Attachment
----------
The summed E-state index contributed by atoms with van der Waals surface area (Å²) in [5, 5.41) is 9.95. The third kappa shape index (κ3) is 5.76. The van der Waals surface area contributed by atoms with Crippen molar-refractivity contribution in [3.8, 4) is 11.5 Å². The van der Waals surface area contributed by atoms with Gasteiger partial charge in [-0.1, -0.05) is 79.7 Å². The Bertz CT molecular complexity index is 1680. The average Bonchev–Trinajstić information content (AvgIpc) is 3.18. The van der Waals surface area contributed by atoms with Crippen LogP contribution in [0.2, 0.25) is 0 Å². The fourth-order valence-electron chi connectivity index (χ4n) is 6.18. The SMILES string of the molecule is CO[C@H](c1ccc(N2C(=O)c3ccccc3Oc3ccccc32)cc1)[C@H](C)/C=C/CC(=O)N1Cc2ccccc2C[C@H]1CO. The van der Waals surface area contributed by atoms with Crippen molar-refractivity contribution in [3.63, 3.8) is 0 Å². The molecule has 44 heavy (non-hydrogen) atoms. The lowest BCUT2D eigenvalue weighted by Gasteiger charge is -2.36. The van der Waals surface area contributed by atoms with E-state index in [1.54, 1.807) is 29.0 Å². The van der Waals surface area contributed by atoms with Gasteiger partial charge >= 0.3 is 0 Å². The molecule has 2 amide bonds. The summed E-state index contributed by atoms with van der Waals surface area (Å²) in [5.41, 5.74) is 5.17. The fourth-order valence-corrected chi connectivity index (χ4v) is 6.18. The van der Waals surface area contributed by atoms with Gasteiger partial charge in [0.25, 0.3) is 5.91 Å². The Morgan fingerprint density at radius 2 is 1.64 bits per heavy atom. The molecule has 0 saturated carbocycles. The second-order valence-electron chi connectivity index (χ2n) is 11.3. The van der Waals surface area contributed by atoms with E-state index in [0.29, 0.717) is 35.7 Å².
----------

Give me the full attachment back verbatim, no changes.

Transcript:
The summed E-state index contributed by atoms with van der Waals surface area (Å²) in [5, 5.41) is 9.95. The third kappa shape index (κ3) is 5.76. The van der Waals surface area contributed by atoms with Crippen molar-refractivity contribution in [3.8, 4) is 11.5 Å². The van der Waals surface area contributed by atoms with Gasteiger partial charge in [-0.1, -0.05) is 79.7 Å². The Bertz CT molecular complexity index is 1680. The average Bonchev–Trinajstić information content (AvgIpc) is 3.18. The van der Waals surface area contributed by atoms with Crippen LogP contribution in [0.2, 0.25) is 0 Å². The fourth-order valence-electron chi connectivity index (χ4n) is 6.18. The SMILES string of the molecule is CO[C@H](c1ccc(N2C(=O)c3ccccc3Oc3ccccc32)cc1)[C@H](C)/C=C/CC(=O)N1Cc2ccccc2C[C@H]1CO. The van der Waals surface area contributed by atoms with Crippen molar-refractivity contribution in [3.63, 3.8) is 0 Å². The molecule has 44 heavy (non-hydrogen) atoms. The lowest BCUT2D eigenvalue weighted by Gasteiger charge is -2.36. The van der Waals surface area contributed by atoms with E-state index in [1.54, 1.807) is 29.0 Å². The van der Waals surface area contributed by atoms with Gasteiger partial charge >= 0.3 is 0 Å². The molecule has 2 amide bonds. The summed E-state index contributed by atoms with van der Waals surface area (Å²) in [5.41, 5.74) is 5.17. The fourth-order valence-corrected chi connectivity index (χ4v) is 6.18. The van der Waals surface area contributed by atoms with Gasteiger partial charge in [0.25, 0.3) is 5.91 Å². The Morgan fingerprint density at radius 2 is 1.64 bits per heavy atom. The molecule has 0 saturated carbocycles. The second-order valence-electron chi connectivity index (χ2n) is 11.3. The van der Waals surface area contributed by atoms with E-state index in [0.29, 0.717) is 35.7 Å².